American Industrial Hygiene Association Journal, Nov. 1973, Vol.34, No.11, p.474-480. Illus. 13 ref.
Interindividual differences in circadian fatigue patterns of shift workers.
Data from 37 computer operators (28 input and 9 output handlers), working on discontinuous 8-16-24 alternating shifts, were collected in the morning, evening and night shifts during a one-year period. The study was directed to interindividual differences in the worker's circadian patterns of activity, sleep, oral temperature, time estimation, physical fitness and food intake. It was concluded that the "morning" type of subjects had the most difficulty in adapting to the shift system practised. A refinement of the questionnaire used, on preferences and habits of activity and time of day, should result in a tool for assessing a person's circadian type.
British Journal of Industrial Medicine, Oct. 1973, Vol.30, No.4, p.341-351. Illus. 36 ref.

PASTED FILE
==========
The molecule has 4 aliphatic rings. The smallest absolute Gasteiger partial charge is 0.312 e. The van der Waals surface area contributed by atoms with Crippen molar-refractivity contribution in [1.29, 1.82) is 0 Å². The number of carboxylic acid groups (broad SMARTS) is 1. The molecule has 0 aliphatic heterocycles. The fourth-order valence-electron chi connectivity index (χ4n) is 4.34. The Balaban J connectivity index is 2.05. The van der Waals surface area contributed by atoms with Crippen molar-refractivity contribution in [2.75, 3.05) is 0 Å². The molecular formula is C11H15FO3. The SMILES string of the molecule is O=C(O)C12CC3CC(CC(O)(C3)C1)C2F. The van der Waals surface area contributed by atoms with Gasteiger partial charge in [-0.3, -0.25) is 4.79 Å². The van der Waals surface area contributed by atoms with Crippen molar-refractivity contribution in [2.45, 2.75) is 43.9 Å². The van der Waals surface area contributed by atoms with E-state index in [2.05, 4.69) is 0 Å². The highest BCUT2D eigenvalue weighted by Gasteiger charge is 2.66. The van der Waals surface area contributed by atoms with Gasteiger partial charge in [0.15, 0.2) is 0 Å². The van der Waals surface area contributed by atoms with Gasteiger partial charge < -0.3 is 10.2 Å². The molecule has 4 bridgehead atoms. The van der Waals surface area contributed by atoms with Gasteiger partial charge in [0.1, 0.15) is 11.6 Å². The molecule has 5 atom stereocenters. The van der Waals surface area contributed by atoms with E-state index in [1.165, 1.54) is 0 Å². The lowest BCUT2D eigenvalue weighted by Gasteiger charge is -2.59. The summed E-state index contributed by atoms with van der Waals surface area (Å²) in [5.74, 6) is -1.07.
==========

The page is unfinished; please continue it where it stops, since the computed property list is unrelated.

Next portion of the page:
Localized muscle fatigue - Definition and measurement.
A review of the functional problems associated with both sustained and frequently-repeated contractions of specific muscle groups. Under certain contraction states, skeletal muscle function changes. A theory is put forward to explain performance changes and concomitant surface electromyographic frequency shifts. Various common conditions of work are described in terms of the average fatigue produced. Some design recommendations are made, regarding workplace layout and tools.
Journal of Occupational Medicine, Apr. 1973, Vol.15, No.4, p.346-354. Illus. 17 ref.
The "pulse rate/working metabolic rate" ratio as a factor in the assessment of muscular fatigue under normal working conditions
Der Puls-/Energieumsatzquotient als Faktor zur Bewertung der Muskelermüdung unter Betriebsbedingungen [in German]